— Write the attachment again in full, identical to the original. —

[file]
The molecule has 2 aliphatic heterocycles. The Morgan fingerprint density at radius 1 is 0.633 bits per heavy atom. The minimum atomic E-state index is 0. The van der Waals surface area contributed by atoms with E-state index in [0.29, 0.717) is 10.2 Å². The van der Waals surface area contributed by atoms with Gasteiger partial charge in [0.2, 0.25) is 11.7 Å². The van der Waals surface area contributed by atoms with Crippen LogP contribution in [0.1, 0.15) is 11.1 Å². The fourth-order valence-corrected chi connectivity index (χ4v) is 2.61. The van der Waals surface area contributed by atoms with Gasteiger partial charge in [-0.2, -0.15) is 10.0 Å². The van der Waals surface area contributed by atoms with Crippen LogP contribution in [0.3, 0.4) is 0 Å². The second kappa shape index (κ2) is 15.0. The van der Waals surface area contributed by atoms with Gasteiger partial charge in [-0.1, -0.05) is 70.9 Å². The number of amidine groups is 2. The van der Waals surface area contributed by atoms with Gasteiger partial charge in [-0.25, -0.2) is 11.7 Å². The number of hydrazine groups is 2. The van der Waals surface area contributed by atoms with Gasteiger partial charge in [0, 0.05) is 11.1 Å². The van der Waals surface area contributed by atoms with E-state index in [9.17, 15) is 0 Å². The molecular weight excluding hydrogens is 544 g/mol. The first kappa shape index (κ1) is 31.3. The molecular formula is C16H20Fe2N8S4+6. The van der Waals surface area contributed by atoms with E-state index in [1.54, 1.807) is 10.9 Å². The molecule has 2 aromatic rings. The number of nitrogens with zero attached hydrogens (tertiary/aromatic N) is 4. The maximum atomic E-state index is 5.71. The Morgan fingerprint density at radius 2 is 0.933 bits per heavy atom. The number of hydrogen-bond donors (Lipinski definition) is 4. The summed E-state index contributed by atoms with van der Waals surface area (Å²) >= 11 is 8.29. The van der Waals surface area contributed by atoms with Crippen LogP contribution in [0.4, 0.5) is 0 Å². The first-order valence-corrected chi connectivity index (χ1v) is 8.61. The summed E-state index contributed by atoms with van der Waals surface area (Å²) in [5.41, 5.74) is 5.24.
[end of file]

The molecule has 2 aliphatic heterocycles. The Morgan fingerprint density at radius 1 is 0.633 bits per heavy atom. The minimum atomic E-state index is 0. The van der Waals surface area contributed by atoms with E-state index in [0.29, 0.717) is 10.2 Å². The van der Waals surface area contributed by atoms with Gasteiger partial charge in [0.2, 0.25) is 11.7 Å². The van der Waals surface area contributed by atoms with Crippen LogP contribution in [0.1, 0.15) is 11.1 Å². The fourth-order valence-corrected chi connectivity index (χ4v) is 2.61. The van der Waals surface area contributed by atoms with Gasteiger partial charge in [-0.2, -0.15) is 10.0 Å². The van der Waals surface area contributed by atoms with Crippen LogP contribution in [0.3, 0.4) is 0 Å². The second kappa shape index (κ2) is 15.0. The van der Waals surface area contributed by atoms with Gasteiger partial charge in [-0.1, -0.05) is 70.9 Å². The number of amidine groups is 2. The van der Waals surface area contributed by atoms with Gasteiger partial charge in [-0.25, -0.2) is 11.7 Å². The number of hydrazine groups is 2. The van der Waals surface area contributed by atoms with Gasteiger partial charge in [0, 0.05) is 11.1 Å². The van der Waals surface area contributed by atoms with E-state index in [9.17, 15) is 0 Å². The molecular weight excluding hydrogens is 544 g/mol. The first kappa shape index (κ1) is 31.3. The molecular formula is C16H20Fe2N8S4+6. The van der Waals surface area contributed by atoms with E-state index in [1.54, 1.807) is 10.9 Å². The molecule has 2 aromatic rings. The number of nitrogens with zero attached hydrogens (tertiary/aromatic N) is 4. The maximum atomic E-state index is 5.71. The Morgan fingerprint density at radius 2 is 0.933 bits per heavy atom. The number of hydrogen-bond donors (Lipinski definition) is 4. The summed E-state index contributed by atoms with van der Waals surface area (Å²) >= 11 is 8.29. The van der Waals surface area contributed by atoms with Crippen LogP contribution in [0.4, 0.5) is 0 Å². The first-order valence-corrected chi connectivity index (χ1v) is 8.61. The summed E-state index contributed by atoms with van der Waals surface area (Å²) in [5.41, 5.74) is 5.24.